- 14th December 2020
- Posted by: Miranda Pont
- Category: Blog
For the second in our three part blog series about the new flood maps for Wales, George Baker, Associate Director explores the new Flood Risk Assessment Wales (FRAW) map.
Natural Resources Wales (NRW) released the Flood Risk Assessment Wales (FRAW) map in October 2020 alongside Welsh Government’s launch of the National Strategy for Flood and Coastal Erosion Risk Management. FRAW is the new flood map for the general public who want to understand if where they live, work or visit is at flood risk.
The map is a replacement of what was previous called the ‘Flood Map’. It brings together a consistent understanding fluvial, tidal and surface water risks, information on flood defences, historic flood extents, flood warning and erosion risk. It is largely aimed at being accessible to the public, to “check if you’re at risk”.
The flood risk has been classified into three risk bands as tabulated below. The ‘Low’ risk band is loosely equivalent to Zone 2 of the previous Flood Map, while ‘Medium’ risk is equivalent to Zone 3. The high risk band is new to Wales, although similar to Zone 3b ‘functional floodplain’ that is used in England.
|Flooding from River (Annual change of flooding)||Flooding from Sea (Annual chance of flooding)||Flooding from Surface Water & Small watercourses (Annual chance of flooding)|
|High||Greater than 1 in 30 (3.3%)||Greater than 1 in 30 (3.3%)||Greater than 1 in 30 (3.3%)|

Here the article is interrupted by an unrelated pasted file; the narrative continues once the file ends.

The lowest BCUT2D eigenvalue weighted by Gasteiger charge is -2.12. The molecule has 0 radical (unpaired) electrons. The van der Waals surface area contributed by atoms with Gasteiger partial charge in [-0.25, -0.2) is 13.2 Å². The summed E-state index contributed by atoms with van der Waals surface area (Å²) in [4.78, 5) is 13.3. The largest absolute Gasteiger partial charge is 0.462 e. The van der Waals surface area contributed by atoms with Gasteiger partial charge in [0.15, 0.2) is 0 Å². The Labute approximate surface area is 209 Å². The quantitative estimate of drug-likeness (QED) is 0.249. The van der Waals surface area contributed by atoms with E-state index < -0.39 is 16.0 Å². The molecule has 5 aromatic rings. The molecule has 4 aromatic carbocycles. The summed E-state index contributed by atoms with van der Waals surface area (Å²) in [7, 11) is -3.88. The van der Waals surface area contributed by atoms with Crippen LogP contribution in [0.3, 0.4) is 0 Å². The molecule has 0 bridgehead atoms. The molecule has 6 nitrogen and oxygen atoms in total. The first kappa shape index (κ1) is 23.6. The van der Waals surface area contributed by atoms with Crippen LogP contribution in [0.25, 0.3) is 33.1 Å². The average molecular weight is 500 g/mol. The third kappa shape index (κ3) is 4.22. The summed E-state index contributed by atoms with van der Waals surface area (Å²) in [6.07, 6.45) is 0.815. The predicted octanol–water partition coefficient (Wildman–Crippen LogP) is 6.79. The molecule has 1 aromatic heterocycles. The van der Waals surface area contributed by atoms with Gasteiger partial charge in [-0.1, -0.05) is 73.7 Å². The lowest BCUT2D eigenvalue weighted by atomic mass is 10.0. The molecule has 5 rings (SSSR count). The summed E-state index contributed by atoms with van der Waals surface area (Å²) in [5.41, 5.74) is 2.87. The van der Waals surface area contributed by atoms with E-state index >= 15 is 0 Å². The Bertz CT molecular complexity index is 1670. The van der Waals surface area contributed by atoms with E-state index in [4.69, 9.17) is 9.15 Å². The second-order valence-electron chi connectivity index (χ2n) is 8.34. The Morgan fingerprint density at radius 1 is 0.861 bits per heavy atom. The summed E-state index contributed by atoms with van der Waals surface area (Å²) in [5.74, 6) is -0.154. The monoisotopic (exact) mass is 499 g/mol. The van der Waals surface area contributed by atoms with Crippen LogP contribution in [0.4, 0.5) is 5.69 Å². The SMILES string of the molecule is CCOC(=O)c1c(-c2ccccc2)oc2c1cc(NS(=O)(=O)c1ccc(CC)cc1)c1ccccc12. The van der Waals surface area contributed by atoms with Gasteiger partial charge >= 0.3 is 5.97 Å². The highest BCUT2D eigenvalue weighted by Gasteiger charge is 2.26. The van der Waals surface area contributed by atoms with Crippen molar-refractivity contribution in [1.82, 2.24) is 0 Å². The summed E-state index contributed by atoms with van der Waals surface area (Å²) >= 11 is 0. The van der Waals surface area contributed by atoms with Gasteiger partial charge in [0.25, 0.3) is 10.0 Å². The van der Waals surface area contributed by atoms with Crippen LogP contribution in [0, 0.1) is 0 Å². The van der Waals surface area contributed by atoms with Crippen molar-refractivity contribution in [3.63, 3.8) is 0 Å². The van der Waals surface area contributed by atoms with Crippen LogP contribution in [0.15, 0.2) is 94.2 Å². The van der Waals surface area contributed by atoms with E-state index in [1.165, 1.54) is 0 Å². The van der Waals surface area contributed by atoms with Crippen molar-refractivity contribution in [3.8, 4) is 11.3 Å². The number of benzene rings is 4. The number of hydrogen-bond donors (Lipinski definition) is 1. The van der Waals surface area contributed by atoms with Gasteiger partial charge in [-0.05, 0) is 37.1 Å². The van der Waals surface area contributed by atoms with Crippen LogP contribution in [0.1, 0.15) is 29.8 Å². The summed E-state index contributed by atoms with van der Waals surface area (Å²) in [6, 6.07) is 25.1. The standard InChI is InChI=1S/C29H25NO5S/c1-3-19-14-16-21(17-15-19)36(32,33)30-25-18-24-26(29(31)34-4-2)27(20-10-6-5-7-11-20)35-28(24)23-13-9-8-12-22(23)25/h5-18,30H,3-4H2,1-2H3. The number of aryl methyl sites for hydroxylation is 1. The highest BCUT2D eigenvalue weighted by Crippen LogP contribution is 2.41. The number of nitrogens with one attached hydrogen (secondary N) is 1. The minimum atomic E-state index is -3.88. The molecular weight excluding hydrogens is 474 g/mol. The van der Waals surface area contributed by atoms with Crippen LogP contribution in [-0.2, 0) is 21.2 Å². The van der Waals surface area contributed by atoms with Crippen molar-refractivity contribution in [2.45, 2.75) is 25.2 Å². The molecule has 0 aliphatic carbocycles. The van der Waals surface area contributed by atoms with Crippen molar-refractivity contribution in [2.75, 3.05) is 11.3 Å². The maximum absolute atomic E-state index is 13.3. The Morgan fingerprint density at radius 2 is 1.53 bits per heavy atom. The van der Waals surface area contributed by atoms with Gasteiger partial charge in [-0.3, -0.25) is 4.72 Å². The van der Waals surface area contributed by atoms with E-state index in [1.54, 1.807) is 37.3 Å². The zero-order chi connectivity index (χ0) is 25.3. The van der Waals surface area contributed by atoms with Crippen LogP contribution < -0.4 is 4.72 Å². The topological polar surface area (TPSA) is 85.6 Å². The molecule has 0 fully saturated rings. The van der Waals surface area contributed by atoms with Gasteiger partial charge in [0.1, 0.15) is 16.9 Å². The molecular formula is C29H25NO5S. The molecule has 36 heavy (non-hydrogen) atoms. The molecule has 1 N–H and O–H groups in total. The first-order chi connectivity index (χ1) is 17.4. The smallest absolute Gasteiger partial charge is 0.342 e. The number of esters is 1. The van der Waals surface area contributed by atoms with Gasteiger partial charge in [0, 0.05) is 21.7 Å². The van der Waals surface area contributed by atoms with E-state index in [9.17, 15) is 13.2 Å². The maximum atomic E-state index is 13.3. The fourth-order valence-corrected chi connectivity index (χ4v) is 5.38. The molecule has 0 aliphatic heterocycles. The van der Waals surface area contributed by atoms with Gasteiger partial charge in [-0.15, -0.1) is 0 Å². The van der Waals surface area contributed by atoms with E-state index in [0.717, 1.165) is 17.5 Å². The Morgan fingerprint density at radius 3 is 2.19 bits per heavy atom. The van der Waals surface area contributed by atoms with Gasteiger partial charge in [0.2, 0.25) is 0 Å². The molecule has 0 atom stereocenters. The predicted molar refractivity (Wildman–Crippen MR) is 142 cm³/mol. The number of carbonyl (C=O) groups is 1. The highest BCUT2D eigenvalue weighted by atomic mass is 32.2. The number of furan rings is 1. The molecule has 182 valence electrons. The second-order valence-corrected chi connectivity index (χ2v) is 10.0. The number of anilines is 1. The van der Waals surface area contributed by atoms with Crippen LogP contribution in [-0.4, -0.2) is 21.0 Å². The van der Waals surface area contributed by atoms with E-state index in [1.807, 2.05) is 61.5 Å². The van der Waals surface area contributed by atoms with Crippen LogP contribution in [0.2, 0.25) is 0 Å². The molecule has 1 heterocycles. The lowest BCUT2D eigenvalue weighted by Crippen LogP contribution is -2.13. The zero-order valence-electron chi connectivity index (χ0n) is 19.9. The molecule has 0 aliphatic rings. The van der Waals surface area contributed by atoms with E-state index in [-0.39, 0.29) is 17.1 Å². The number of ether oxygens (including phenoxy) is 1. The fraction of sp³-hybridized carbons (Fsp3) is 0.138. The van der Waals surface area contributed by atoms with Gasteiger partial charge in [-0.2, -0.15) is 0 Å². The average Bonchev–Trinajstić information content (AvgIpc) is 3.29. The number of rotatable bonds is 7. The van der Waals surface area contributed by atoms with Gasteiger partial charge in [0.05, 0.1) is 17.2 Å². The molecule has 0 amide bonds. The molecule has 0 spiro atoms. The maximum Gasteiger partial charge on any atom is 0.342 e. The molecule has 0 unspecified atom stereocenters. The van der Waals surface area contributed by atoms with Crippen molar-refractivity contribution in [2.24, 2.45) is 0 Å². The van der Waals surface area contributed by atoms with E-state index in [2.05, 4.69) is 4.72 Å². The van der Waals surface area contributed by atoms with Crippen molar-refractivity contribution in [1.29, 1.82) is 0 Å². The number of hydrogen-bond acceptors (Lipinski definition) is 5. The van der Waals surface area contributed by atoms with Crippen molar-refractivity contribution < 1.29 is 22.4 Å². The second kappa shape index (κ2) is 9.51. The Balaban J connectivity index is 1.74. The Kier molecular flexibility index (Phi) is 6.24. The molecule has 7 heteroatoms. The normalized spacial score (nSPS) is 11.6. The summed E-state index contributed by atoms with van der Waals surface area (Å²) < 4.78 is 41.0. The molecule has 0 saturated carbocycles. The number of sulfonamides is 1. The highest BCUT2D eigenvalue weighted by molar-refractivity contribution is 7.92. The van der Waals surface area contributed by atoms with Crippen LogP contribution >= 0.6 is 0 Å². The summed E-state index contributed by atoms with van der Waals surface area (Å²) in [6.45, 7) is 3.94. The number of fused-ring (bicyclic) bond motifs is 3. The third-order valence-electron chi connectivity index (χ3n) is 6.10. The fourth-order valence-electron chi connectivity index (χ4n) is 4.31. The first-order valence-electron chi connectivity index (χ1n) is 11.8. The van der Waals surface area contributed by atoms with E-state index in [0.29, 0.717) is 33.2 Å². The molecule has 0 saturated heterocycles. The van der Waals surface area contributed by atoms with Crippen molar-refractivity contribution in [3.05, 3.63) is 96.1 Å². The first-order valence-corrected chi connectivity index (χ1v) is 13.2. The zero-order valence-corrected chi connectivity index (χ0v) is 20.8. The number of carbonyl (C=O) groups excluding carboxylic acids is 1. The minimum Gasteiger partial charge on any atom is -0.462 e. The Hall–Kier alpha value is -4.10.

|Medium||Between 1 in 100 (1%) and 1 in 30 (3.3%) annual||Between 1 in 200 (0.5%) and 1 in 30 (3.3%) annual||Between 1 in 100 (1%) and 1 in 30 (3.3%) annual|
|Low||Between 1 in 1000 (0.1%) and 1 in 100 (1%)||Between 1 in 1000 (0.1%) and 1 in 200 (0.5%)||Between 1 in 1000 (0.1%) and 1 in 100 (1%)|
How to use these maps
FRAW uses data from detailed flood models where they are available and where there is no detailed modelling it uses the new National Flood Hazard Map (see Part 1 of the blog to learn about this map). It is therefore the amalgamation of many flood models and will be updated regularly to share best available data.
An important aspect of FRAW is that the flood risk zones describe ‘present day’ flood risk ie. no climate change allowance.
At this time the Surface Water and Small Watercourse modelling is entirely based on national scale modelling and is therefore identical to the data contain in the National Flood Hazard and Risk Map. This is useful to know if you want to see more detail, such as flood depths and velocities.
In a significant departure from the previous Flood Map, the FRAW flood zones are ‘defended’. This means that the flood map takes into account the effect of any flood defences in an area. Although one should always remember that flood defences reduce, but do not completely eliminate the risk flooding, as they can be overtopped or fail.
The map also contains information on location of flood defences, Areas Benefitting from Flood Defences and Shoreline Management Plan & Coastal Erosion. Many layers, such as the Shoreline Management Plan & Coastal Erosion layer, reveal more information if you use the easy to miss ‘Identify’ tool in the top right hand corner.
Want to know more?
In our third and final blog on the new flood maps coming to Wales, we will look at the new Flood Map for Planning that is expected to be launched alongside the update to Development and Flood Risk planning policy TAN15 in Spring 2021.
Email George Baker for more information about the new flood maps for Wales.